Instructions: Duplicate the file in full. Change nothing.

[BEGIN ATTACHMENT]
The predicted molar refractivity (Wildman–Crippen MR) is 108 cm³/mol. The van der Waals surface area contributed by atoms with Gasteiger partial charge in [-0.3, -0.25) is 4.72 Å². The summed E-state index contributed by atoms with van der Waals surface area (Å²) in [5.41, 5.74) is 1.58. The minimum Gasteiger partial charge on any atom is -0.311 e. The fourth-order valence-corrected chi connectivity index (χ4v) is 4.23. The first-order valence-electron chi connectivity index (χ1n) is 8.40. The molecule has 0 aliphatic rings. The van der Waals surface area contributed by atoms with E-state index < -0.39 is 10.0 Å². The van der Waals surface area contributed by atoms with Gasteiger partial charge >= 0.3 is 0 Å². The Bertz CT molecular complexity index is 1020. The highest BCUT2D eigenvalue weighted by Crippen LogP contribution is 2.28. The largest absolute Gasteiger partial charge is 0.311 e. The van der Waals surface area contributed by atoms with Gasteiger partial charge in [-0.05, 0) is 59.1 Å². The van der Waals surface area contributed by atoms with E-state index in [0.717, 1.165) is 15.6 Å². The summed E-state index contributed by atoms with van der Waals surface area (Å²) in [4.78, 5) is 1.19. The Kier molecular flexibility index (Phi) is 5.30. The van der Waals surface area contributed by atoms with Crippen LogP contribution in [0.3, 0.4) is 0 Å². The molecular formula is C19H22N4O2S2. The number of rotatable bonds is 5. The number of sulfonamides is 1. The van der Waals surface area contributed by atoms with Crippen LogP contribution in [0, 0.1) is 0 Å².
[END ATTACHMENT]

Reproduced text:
The predicted molar refractivity (Wildman–Crippen MR) is 108 cm³/mol. The van der Waals surface area contributed by atoms with Gasteiger partial charge in [-0.3, -0.25) is 4.72 Å². The summed E-state index contributed by atoms with van der Waals surface area (Å²) in [5.41, 5.74) is 1.58. The minimum Gasteiger partial charge on any atom is -0.311 e. The fourth-order valence-corrected chi connectivity index (χ4v) is 4.23. The first-order valence-electron chi connectivity index (χ1n) is 8.40. The molecule has 0 aliphatic rings. The van der Waals surface area contributed by atoms with E-state index < -0.39 is 10.0 Å². The van der Waals surface area contributed by atoms with Gasteiger partial charge >= 0.3 is 0 Å². The Bertz CT molecular complexity index is 1020. The highest BCUT2D eigenvalue weighted by Crippen LogP contribution is 2.28. The largest absolute Gasteiger partial charge is 0.311 e. The van der Waals surface area contributed by atoms with Gasteiger partial charge in [-0.05, 0) is 59.1 Å². The van der Waals surface area contributed by atoms with E-state index in [0.717, 1.165) is 15.6 Å². The summed E-state index contributed by atoms with van der Waals surface area (Å²) in [4.78, 5) is 1.19. The Kier molecular flexibility index (Phi) is 5.30. The van der Waals surface area contributed by atoms with Crippen LogP contribution in [0.3, 0.4) is 0 Å². The molecular formula is C19H22N4O2S2. The number of rotatable bonds is 5. The number of sulfonamides is 1. The van der Waals surface area contributed by atoms with Crippen LogP contribution in [0, 0.1) is 0 Å².